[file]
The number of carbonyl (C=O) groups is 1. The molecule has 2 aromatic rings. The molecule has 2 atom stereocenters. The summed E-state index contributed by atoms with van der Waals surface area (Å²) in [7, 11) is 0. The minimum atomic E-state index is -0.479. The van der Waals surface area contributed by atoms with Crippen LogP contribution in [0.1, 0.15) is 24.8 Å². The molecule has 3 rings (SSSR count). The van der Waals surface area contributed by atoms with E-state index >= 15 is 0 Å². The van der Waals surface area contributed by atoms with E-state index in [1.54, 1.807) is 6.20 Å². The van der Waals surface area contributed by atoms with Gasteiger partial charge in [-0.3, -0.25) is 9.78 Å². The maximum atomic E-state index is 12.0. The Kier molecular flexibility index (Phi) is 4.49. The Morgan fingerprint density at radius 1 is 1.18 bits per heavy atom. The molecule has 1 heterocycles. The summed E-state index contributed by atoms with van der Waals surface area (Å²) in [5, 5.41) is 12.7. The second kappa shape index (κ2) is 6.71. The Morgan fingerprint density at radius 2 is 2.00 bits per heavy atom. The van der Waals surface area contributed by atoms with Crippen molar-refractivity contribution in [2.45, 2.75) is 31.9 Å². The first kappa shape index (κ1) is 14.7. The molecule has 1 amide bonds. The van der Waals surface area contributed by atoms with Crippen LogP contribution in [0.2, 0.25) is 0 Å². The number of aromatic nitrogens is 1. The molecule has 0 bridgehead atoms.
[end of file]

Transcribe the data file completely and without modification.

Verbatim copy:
The number of carbonyl (C=O) groups is 1. The molecule has 2 aromatic rings. The molecule has 2 atom stereocenters. The summed E-state index contributed by atoms with van der Waals surface area (Å²) in [7, 11) is 0. The minimum atomic E-state index is -0.479. The van der Waals surface area contributed by atoms with Crippen LogP contribution in [0.1, 0.15) is 24.8 Å². The molecule has 3 rings (SSSR count). The van der Waals surface area contributed by atoms with E-state index >= 15 is 0 Å². The van der Waals surface area contributed by atoms with E-state index in [1.54, 1.807) is 6.20 Å². The van der Waals surface area contributed by atoms with Gasteiger partial charge in [-0.3, -0.25) is 9.78 Å². The maximum atomic E-state index is 12.0. The Kier molecular flexibility index (Phi) is 4.49. The Morgan fingerprint density at radius 1 is 1.18 bits per heavy atom. The molecule has 1 heterocycles. The summed E-state index contributed by atoms with van der Waals surface area (Å²) in [5, 5.41) is 12.7. The second kappa shape index (κ2) is 6.71. The Morgan fingerprint density at radius 2 is 2.00 bits per heavy atom. The van der Waals surface area contributed by atoms with Crippen molar-refractivity contribution in [2.45, 2.75) is 31.9 Å². The first kappa shape index (κ1) is 14.7. The molecule has 1 amide bonds. The van der Waals surface area contributed by atoms with Crippen LogP contribution in [0.2, 0.25) is 0 Å². The number of aromatic nitrogens is 1. The molecule has 0 bridgehead atoms.